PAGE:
IR communications post-Brexit
Know who is buying and selling – and why – says Iyan Adewuya, head of corporate solutions at Bloomberg:
‘IROs’ most important role during this kind of turbulent market is their market-monitoring role. It will be important for IROs to have a very comprehensive view of what is happening in the financial markets across different asset classes, and be able to help senior management separate key signals from all the noise in the markets. Now – perhaps more than ever – the IRO will need to be the eyes and ears of senior management in financial markets.
‘It will not be enough to just monitor who is buying or selling your stock, though. It will be more important to understand why certain investors are buying and selling your stock. It’s likely many investors may have (at least in the near term) a flight-to-safety mentality and may be selling a company’s stock despite still believing in the firm’s strategy and growth prospects. It will be important for IROs to size this up for themselves and coherently explain it to the C-suite.
‘Finally, IROs are also going to need to develop more sophisticated approaches to investor targeting in markets that are as uncertain and volatile as this. They’re going to need to learn to target investors based on the fundamental characteristics of the investors’ portfolio, not just on a plain vanilla peer comparison basis.’
The board should take the lead, says Reza Eftekhari, head of the UK market for Morrow Sodali:
‘In light of the outcome of the referendum, we have seen a ‘business as usual’ trend emerging in the investor community. This is unlikely to change until there are signs of political stability in both the UK and Europe. Moving forward, it is important that corporate strategies are not based on hasty decisions that could lead to further uncertainty, and that challenges are met on a day-to-day basis. Any significant or unplanned changes should be communicated effectively to shareholders to maintain investor confidence.
‘In the current climate, the board must take the lead in reviewing existing business plans and company growth strategies with a view to clearly articulating its approach and recommendations to investors.’
Continue to get your investment story out, says John Gollifer, general manager of the UK’s IR Society:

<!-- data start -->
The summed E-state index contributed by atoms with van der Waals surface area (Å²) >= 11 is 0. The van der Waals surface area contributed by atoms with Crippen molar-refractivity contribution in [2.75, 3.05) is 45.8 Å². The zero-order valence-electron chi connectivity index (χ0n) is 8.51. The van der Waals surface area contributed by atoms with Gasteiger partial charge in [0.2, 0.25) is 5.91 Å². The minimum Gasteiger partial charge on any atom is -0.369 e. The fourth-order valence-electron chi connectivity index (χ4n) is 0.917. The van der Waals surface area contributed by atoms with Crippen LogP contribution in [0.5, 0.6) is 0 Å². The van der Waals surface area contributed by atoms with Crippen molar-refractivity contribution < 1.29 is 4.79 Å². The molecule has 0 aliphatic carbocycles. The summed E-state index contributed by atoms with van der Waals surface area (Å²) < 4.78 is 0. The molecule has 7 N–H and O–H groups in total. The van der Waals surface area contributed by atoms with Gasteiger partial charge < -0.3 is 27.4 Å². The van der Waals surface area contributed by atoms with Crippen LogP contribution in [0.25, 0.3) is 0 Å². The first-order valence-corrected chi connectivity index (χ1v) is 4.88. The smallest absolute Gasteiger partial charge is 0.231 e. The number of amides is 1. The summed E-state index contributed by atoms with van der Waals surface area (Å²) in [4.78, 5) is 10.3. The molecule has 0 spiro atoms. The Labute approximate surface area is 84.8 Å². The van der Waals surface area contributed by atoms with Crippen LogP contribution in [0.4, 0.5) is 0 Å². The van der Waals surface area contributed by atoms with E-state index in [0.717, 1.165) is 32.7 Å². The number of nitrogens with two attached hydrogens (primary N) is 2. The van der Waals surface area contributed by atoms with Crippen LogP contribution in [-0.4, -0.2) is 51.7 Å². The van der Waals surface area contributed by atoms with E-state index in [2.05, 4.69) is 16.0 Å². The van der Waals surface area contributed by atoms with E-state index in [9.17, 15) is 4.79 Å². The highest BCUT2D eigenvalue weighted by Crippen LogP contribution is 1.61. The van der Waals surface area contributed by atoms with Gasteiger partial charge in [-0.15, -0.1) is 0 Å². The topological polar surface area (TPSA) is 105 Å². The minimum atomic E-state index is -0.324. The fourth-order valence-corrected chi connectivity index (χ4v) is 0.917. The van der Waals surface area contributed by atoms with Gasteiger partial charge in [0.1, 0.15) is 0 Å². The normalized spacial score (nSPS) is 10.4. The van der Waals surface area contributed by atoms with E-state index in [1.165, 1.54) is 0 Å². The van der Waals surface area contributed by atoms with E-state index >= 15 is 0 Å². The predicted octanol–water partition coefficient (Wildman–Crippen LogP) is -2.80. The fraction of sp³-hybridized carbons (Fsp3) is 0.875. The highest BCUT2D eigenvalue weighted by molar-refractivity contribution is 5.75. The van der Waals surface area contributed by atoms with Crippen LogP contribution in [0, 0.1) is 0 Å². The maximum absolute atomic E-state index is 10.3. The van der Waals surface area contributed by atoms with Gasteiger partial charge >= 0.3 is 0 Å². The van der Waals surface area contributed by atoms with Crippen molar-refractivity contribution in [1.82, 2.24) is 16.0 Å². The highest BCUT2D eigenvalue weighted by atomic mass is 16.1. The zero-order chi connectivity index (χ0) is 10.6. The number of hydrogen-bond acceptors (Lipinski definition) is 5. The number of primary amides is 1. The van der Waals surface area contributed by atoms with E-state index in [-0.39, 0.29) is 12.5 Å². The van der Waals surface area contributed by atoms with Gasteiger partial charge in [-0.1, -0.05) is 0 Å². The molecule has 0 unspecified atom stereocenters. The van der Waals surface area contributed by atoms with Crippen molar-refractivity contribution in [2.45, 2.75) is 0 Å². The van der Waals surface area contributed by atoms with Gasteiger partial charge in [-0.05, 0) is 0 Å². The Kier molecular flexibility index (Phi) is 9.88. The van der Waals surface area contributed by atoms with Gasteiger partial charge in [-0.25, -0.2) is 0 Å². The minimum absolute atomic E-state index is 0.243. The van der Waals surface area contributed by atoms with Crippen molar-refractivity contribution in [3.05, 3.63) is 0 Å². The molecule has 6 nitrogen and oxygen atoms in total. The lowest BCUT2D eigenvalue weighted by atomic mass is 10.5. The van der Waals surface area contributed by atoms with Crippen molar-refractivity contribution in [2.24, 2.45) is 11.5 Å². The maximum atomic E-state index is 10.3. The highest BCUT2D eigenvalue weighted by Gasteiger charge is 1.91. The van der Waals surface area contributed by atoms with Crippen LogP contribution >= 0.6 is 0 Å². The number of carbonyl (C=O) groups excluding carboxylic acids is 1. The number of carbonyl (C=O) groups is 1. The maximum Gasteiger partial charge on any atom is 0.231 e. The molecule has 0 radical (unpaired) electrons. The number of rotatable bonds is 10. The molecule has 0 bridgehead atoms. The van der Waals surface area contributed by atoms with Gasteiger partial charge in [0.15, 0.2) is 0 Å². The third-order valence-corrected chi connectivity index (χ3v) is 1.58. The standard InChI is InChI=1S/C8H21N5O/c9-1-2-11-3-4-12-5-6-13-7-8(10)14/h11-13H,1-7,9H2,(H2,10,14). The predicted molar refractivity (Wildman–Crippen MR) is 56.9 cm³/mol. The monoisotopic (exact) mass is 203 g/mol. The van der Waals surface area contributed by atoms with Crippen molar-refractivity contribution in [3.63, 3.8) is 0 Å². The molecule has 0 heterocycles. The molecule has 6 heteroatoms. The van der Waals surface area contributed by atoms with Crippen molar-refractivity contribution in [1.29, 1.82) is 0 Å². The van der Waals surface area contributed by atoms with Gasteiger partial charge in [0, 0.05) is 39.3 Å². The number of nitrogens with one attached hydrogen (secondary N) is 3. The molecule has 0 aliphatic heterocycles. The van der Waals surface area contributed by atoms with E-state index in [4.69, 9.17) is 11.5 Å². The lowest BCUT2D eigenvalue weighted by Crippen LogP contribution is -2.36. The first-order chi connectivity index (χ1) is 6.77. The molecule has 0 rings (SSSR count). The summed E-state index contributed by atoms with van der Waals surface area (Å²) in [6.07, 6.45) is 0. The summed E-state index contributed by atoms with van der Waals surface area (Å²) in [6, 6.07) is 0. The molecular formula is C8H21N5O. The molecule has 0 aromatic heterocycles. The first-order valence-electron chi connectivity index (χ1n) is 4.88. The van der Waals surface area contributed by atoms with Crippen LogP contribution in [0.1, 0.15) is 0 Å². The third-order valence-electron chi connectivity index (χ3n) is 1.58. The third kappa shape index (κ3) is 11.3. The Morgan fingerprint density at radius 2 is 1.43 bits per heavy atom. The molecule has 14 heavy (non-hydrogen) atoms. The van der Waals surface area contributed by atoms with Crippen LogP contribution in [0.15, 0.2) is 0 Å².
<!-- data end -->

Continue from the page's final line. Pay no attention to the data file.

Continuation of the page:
‘It is in times of crisis and market shock that effective communications come into their own. If an IRO can hold the line and continue to get the investment story across to the investment community and assure investors it still makes sense to hold the company’s shares, this can provide much needed stability.
‘The opposite is also true: if IROs take their eye off the ball (to use a Euro 2016 analogy) and lose focus on what they can control and should be able to manage in the short term, the longer-term strategy and objective may be lost. Above all, IROs can serve their company and investors by keeping a cool head and keeping the market on-side through thick and thin. In this situation, communication, taking feedback, staying alert to what is happening around us and retaining credibility are key.
‘This means keeping the communication channels open when others may be distracted and losing the plot. Let’s remember the five Cs of IR: clarity, consistency, credibility, commitment and – importantly – acting as a critical conduit between business and investor, something Professor John Kay reminded us of at the recent IR Society annual conference.’
It’s fine to say you don’t have all the answers yet, says Seth Linden, president of Dukas Linden Public Relations:
‘Whether you’re the CEO of an asset management firm, professional services organization or large corporation, the key is to communicate effectively and clearly with employees, clients and stakeholders. Right now, there is a sense in the UK and the US that there is a void in governmental leadership both globally and domestically, and it’s vital for CEOs and boards to fill that void with strategic and clear communications. Ambiguity in message and directive is not leadership at all.
‘It’s perfectly fine to articulate that all the answers are not apparent yet, but updates in communications must be delivered as answers become available, and responsiveness is vital at all times. Reassurance – if it’s sincere and informed reassurance – is vital.’
Make use of digital, says Stephen Watson, chief executive of CTN Communications:
‘I think it’s imperative companies don’t duck the obligation to communicate, even if they don’t have the answers. Many businesses have sent emails to staff and shareholders in the last few days urging calm and making reassuring noises about ‘business as normal’. But things aren’t normal and there’s an appetite for more information. Employees and investors especially want to see and hear from their leaders.
‘CEOs and chairmen should be taking to the airwaves and digital channels, engaging with their stakeholders and sharing both the knowns and the unknowns. Some of the best CEOs have been in front of the cameras this week, holding interactive town halls and demonstrating what it takes to lead businesses at a time of crisis and change.’